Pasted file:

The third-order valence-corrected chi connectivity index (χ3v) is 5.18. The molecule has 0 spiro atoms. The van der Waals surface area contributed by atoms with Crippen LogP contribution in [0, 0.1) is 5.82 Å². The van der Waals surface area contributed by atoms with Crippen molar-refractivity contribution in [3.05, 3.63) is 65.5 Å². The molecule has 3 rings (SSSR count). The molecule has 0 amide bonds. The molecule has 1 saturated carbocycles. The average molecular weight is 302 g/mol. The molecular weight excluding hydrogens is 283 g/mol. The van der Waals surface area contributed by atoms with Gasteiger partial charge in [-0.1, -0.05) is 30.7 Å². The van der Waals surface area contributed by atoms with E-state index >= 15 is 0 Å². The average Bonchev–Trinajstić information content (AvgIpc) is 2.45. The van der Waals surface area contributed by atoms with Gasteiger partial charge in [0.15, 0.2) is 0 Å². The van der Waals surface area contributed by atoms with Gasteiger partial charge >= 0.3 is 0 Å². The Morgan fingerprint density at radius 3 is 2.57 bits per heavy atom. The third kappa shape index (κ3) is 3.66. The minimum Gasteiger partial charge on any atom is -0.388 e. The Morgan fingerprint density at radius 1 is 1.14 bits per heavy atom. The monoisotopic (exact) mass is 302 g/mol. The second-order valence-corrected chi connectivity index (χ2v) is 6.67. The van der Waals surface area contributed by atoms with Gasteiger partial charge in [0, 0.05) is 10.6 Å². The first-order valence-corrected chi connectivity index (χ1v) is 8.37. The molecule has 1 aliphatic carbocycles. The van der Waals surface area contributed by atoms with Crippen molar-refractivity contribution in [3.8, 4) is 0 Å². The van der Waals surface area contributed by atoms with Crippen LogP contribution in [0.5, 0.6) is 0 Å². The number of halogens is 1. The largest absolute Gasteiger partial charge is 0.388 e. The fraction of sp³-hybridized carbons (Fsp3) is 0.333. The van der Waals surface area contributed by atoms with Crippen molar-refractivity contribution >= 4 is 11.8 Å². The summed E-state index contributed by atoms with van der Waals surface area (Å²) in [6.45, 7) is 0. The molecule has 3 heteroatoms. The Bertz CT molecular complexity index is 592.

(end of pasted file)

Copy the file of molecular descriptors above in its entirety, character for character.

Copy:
The third-order valence-corrected chi connectivity index (χ3v) is 5.18. The molecule has 0 spiro atoms. The van der Waals surface area contributed by atoms with Crippen LogP contribution in [0, 0.1) is 5.82 Å². The van der Waals surface area contributed by atoms with Crippen molar-refractivity contribution in [3.05, 3.63) is 65.5 Å². The molecule has 3 rings (SSSR count). The molecule has 0 amide bonds. The molecule has 1 saturated carbocycles. The average molecular weight is 302 g/mol. The molecular weight excluding hydrogens is 283 g/mol. The van der Waals surface area contributed by atoms with Gasteiger partial charge in [-0.1, -0.05) is 30.7 Å². The van der Waals surface area contributed by atoms with E-state index >= 15 is 0 Å². The average Bonchev–Trinajstić information content (AvgIpc) is 2.45. The van der Waals surface area contributed by atoms with Gasteiger partial charge in [0.15, 0.2) is 0 Å². The van der Waals surface area contributed by atoms with Gasteiger partial charge >= 0.3 is 0 Å². The Morgan fingerprint density at radius 3 is 2.57 bits per heavy atom. The third kappa shape index (κ3) is 3.66. The minimum Gasteiger partial charge on any atom is -0.388 e. The Morgan fingerprint density at radius 1 is 1.14 bits per heavy atom. The monoisotopic (exact) mass is 302 g/mol. The second-order valence-corrected chi connectivity index (χ2v) is 6.67. The van der Waals surface area contributed by atoms with Gasteiger partial charge in [0, 0.05) is 10.6 Å². The first-order valence-corrected chi connectivity index (χ1v) is 8.37. The molecule has 1 aliphatic carbocycles. The van der Waals surface area contributed by atoms with Crippen molar-refractivity contribution in [3.8, 4) is 0 Å². The van der Waals surface area contributed by atoms with Crippen LogP contribution in [0.5, 0.6) is 0 Å². The number of halogens is 1. The largest absolute Gasteiger partial charge is 0.388 e. The fraction of sp³-hybridized carbons (Fsp3) is 0.333. The van der Waals surface area contributed by atoms with Crippen molar-refractivity contribution >= 4 is 11.8 Å². The summed E-state index contributed by atoms with van der Waals surface area (Å²) in [6.45, 7) is 0. The molecule has 3 heteroatoms. The Bertz CT molecular complexity index is 592.